Going Mainstream with Gardening
We’ve named plants after movies, songs and superheroes. We’ve gotten endorsements from celebrities, and we’ve even seen the garden become a focal point at the White House. Still, if you find yourself in deep conversation with industry folks, one question continually comes up: “How do we make gardening cool?”
Newsflash! Gardening is already cool.
In the last few years, plants have made the jump to light speed and powered their way into cultural significance. Fixer Upper, Guardians of the Galaxy, The Martian. Plants are all over the place. You just have to bend your definition of “gardener” a little bit to see that plants have become an active part of most lifestyles. Sure, we aren’t seeing a renaissance of people sculpting out large flower beds, but we are seeing a significant growing interest in plants of different classes.
As we’ve seen on GrowIt! and from our friends at retail, tropicals and foliage are now staples and aren’t showing any signs of slowing down either. Edibles remain a giant trend in the plant community, even if in the last year or so it’s seemed to plateau a bit. Native plants are also making big moves. As pollinator programs pick up steam, and continually gain support from outside industries, people will look to help those initiatives, and it appears that native plants will be a huge beneficiary of that.
If plants are so cool already, why aren’t we being overrun by customers? Why aren’t we seeing double digit growth as an industry?
It’s going to take time. As an industry, we just weren’t prepared. There was a good chunk of 10 to 12 years that just seemed to pass us by. We were slow to adopt things like social media, smart phones and e-commerce. We waited while every other industry was furiously adapting to the rapidly changing economy. We paid a steep price, but now that’s starting to change. This is a time for optimism.
“Plants are different. You’ll never be able to ship full-grown plants across the country safely, while being affordable.” How many people are guilty of saying that at one point? I know I am. Now look! You’ve got dozens of companies shipping finished plants to consumers across the United States. We have rarely been a technology-first industry, but now tech startups are popping up with solutions to industry problems. It’s a change for sure, but one that we can use to our advantage.
Across the industry, businesses are shedding preconceived ideas, and taking advantage of a consumer population that is primed and ready to buy. They’re thinking outside of the box, and staying open to new business concepts. To make sure you’re taking advantage of the green resurgence, here’s what you should be thinking about:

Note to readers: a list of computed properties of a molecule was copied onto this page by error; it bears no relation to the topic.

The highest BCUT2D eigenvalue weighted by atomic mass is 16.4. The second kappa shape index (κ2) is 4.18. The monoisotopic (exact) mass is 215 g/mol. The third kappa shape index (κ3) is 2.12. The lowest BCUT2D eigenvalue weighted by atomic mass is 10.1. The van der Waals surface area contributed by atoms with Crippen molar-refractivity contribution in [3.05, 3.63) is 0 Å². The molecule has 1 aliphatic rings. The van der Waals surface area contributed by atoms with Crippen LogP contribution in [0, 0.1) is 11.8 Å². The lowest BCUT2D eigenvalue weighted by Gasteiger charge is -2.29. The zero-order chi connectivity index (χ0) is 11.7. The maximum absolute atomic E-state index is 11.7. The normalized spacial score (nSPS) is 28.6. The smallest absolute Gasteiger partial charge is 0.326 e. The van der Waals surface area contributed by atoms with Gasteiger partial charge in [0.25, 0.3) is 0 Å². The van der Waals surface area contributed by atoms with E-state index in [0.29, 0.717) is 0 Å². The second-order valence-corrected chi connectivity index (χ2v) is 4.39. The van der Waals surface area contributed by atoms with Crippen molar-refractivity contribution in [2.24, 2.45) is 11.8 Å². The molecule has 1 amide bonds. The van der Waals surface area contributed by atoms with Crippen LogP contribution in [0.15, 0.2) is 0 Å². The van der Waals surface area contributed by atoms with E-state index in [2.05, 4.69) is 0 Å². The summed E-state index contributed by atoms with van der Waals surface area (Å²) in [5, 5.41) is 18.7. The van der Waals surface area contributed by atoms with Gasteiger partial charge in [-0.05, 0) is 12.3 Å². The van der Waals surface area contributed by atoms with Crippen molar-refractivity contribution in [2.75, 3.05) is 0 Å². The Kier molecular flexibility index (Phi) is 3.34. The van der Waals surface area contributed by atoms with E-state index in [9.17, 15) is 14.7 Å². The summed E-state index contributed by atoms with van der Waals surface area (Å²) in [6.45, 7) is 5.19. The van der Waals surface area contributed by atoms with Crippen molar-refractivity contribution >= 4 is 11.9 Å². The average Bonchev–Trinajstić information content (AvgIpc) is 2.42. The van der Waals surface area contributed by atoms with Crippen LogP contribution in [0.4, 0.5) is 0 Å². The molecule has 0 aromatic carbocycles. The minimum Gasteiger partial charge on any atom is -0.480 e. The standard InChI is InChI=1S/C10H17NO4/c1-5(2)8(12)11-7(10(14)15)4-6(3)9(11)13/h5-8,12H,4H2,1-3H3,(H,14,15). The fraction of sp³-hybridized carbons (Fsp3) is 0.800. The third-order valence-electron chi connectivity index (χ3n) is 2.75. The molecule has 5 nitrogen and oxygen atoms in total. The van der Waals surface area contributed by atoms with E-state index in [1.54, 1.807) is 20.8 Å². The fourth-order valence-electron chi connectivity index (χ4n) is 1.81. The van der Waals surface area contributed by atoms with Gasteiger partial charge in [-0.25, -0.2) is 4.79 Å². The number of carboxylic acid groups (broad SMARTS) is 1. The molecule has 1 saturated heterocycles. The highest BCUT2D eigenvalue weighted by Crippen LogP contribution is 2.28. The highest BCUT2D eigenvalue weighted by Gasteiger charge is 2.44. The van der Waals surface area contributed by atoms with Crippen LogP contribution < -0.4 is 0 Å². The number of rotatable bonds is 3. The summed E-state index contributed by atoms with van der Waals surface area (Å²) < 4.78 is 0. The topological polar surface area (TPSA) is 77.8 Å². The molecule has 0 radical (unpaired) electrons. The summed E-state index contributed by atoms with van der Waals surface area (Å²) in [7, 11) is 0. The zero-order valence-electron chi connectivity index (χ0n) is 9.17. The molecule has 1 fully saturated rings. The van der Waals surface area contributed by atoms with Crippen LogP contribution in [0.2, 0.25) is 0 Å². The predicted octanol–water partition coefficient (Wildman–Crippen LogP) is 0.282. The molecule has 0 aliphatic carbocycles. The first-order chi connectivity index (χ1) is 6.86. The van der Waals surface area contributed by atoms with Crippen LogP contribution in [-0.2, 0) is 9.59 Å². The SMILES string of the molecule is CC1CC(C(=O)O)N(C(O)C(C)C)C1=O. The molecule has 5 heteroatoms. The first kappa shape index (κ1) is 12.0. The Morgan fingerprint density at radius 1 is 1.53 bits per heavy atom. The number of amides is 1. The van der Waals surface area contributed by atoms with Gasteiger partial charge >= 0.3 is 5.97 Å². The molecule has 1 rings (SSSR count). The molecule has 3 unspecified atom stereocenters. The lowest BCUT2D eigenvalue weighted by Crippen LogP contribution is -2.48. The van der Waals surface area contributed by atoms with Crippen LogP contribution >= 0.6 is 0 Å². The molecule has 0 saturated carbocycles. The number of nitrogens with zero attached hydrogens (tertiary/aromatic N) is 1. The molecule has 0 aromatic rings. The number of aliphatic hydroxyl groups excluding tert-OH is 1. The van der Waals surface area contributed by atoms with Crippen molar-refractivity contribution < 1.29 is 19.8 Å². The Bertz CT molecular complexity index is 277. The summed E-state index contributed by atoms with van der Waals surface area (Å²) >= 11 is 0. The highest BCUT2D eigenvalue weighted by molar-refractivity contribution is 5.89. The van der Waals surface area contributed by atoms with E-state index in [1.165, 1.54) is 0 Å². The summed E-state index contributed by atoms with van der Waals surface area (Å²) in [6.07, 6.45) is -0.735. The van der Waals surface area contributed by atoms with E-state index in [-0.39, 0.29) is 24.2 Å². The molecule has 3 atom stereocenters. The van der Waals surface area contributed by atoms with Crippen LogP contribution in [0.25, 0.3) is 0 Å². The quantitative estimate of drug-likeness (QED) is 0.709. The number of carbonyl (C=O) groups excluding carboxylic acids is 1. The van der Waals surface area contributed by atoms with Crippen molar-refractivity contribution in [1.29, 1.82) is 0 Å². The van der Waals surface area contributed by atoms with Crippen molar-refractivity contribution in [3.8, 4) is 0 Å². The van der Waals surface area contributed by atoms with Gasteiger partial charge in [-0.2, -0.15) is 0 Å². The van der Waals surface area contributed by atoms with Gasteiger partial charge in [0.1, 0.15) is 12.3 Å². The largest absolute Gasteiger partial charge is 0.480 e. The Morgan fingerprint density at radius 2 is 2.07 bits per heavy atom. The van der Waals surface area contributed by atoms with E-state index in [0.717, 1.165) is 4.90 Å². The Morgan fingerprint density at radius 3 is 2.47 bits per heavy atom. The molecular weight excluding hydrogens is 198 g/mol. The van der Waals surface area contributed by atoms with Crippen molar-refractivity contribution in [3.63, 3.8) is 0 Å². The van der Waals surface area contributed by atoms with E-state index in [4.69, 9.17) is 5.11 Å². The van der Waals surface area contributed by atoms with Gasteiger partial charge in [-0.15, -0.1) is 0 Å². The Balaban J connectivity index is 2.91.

Updating Technology. Staying up to date with modern technology is no longer something that makes you seem hip or trendy. It’s something that keeps you in business. Having a website that was last updated a decade ago (or even three years ago) won’t cut it. It’s the first exposure a customer has to your business, and first impressions don’t mean anything less than they used to. Just as important as your website is your inventory/POS system. People want to know what you have before they visit your business. We are quickly approaching a point where this will be a necessity to keep customers coming through the door.
Making Sure People Can Find You. Following closely on the tails of technology, is making sure that your marketing is where it should be. That all starts with the simplest idea: make sure people know where your business is. If someone can’t find your business while they’re looking for planting inspiration, there’s a problem. The marketing mix has changed. Search engine optimization (SEO) and social media are things you should be investing real dollars into. It’s important to look at new angles as well, as they can often be the most affordable. Essentially, that’s what we’re doing at GrowIt! with our Garden Shops program. Driving consumers looking for plants into garden centers they didn’t know existed.
Looking at Different Plants. It took us too long as an industry to adapt when consumers were telling us they were interested in succulents. Don’t let that happen again with houseplants. We may think of tropicals and foliage plants as something of the past, but we should know by now everything comes back around. The indoor jungle trend is happening with young people once again. It’s also worth noting that as commercial vertical farming gains traction, more people will be looking to do the same thing in their living spaces. That means carrying vegetables and herbs designed for indoor gardening systems could be a wise choice.
Think Outside of the Industry. It’s important to pay attention to what our horticultural peers are up to, but it’s also very important to pay attention to what other industries are doing. What are other companies doing from a sales structure perspective (Birchbox, StitchFix)? How are companies handling logistical issues and returns (Amazon, Jet)? There are lessons to be learned from other industries. Not only in what has worked, but also in what has failed.